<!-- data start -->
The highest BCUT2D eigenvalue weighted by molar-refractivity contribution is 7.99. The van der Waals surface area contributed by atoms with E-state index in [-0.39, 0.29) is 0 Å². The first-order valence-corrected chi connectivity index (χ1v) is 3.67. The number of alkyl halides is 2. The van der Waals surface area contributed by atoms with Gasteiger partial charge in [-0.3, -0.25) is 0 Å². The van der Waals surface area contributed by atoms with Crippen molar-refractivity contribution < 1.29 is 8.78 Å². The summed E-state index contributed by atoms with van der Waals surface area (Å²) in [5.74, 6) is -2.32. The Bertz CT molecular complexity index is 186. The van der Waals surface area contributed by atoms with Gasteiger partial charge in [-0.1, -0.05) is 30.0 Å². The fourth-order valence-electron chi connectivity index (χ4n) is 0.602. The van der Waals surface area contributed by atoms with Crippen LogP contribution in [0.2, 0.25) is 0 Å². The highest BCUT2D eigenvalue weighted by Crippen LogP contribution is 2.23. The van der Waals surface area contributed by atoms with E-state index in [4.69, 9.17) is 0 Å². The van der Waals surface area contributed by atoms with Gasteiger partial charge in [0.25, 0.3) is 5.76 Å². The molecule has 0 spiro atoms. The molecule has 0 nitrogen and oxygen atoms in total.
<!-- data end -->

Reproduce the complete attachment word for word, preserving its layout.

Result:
The highest BCUT2D eigenvalue weighted by molar-refractivity contribution is 7.99. The van der Waals surface area contributed by atoms with E-state index in [-0.39, 0.29) is 0 Å². The first-order valence-corrected chi connectivity index (χ1v) is 3.67. The number of alkyl halides is 2. The van der Waals surface area contributed by atoms with Gasteiger partial charge in [-0.3, -0.25) is 0 Å². The van der Waals surface area contributed by atoms with Crippen molar-refractivity contribution < 1.29 is 8.78 Å². The summed E-state index contributed by atoms with van der Waals surface area (Å²) in [5.74, 6) is -2.32. The Bertz CT molecular complexity index is 186. The van der Waals surface area contributed by atoms with Gasteiger partial charge in [-0.1, -0.05) is 30.0 Å². The fourth-order valence-electron chi connectivity index (χ4n) is 0.602. The van der Waals surface area contributed by atoms with Crippen LogP contribution in [0.2, 0.25) is 0 Å². The highest BCUT2D eigenvalue weighted by Crippen LogP contribution is 2.23. The van der Waals surface area contributed by atoms with E-state index in [4.69, 9.17) is 0 Å². The van der Waals surface area contributed by atoms with Gasteiger partial charge in [0.25, 0.3) is 5.76 Å². The molecule has 0 spiro atoms. The molecule has 0 nitrogen and oxygen atoms in total.